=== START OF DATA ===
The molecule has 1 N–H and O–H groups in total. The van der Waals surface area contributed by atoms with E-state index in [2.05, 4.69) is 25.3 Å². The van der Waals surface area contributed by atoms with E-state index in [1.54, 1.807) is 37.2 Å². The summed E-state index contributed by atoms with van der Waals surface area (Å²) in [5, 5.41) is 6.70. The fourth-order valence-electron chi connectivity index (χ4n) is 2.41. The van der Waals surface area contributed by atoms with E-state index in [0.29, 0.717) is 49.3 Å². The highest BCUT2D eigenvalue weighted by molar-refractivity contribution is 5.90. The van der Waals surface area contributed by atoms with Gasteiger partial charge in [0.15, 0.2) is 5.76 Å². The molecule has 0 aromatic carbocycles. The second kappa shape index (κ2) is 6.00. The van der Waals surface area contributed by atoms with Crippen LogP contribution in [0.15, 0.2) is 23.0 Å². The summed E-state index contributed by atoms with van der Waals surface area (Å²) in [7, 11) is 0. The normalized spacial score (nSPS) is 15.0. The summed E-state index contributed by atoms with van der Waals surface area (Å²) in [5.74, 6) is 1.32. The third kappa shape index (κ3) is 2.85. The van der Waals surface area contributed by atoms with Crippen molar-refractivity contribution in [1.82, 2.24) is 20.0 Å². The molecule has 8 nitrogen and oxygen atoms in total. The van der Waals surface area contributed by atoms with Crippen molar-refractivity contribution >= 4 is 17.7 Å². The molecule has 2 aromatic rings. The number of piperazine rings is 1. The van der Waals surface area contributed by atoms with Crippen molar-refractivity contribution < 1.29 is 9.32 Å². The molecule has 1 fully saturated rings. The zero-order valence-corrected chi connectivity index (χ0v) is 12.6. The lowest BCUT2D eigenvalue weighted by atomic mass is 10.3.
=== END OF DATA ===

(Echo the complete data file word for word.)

The molecule has 1 N–H and O–H groups in total. The van der Waals surface area contributed by atoms with E-state index in [2.05, 4.69) is 25.3 Å². The van der Waals surface area contributed by atoms with E-state index in [1.54, 1.807) is 37.2 Å². The summed E-state index contributed by atoms with van der Waals surface area (Å²) in [5, 5.41) is 6.70. The fourth-order valence-electron chi connectivity index (χ4n) is 2.41. The van der Waals surface area contributed by atoms with E-state index in [0.29, 0.717) is 49.3 Å². The highest BCUT2D eigenvalue weighted by molar-refractivity contribution is 5.90. The van der Waals surface area contributed by atoms with Gasteiger partial charge in [0.15, 0.2) is 5.76 Å². The molecule has 0 aromatic carbocycles. The second kappa shape index (κ2) is 6.00. The van der Waals surface area contributed by atoms with Crippen LogP contribution in [0.15, 0.2) is 23.0 Å². The summed E-state index contributed by atoms with van der Waals surface area (Å²) in [7, 11) is 0. The normalized spacial score (nSPS) is 15.0. The summed E-state index contributed by atoms with van der Waals surface area (Å²) in [5.74, 6) is 1.32. The third kappa shape index (κ3) is 2.85. The van der Waals surface area contributed by atoms with Crippen molar-refractivity contribution in [1.82, 2.24) is 20.0 Å². The molecule has 8 nitrogen and oxygen atoms in total. The van der Waals surface area contributed by atoms with Crippen molar-refractivity contribution >= 4 is 17.7 Å². The molecule has 2 aromatic rings. The number of piperazine rings is 1. The van der Waals surface area contributed by atoms with Crippen molar-refractivity contribution < 1.29 is 9.32 Å². The molecule has 1 fully saturated rings. The zero-order valence-corrected chi connectivity index (χ0v) is 12.6. The lowest BCUT2D eigenvalue weighted by atomic mass is 10.3.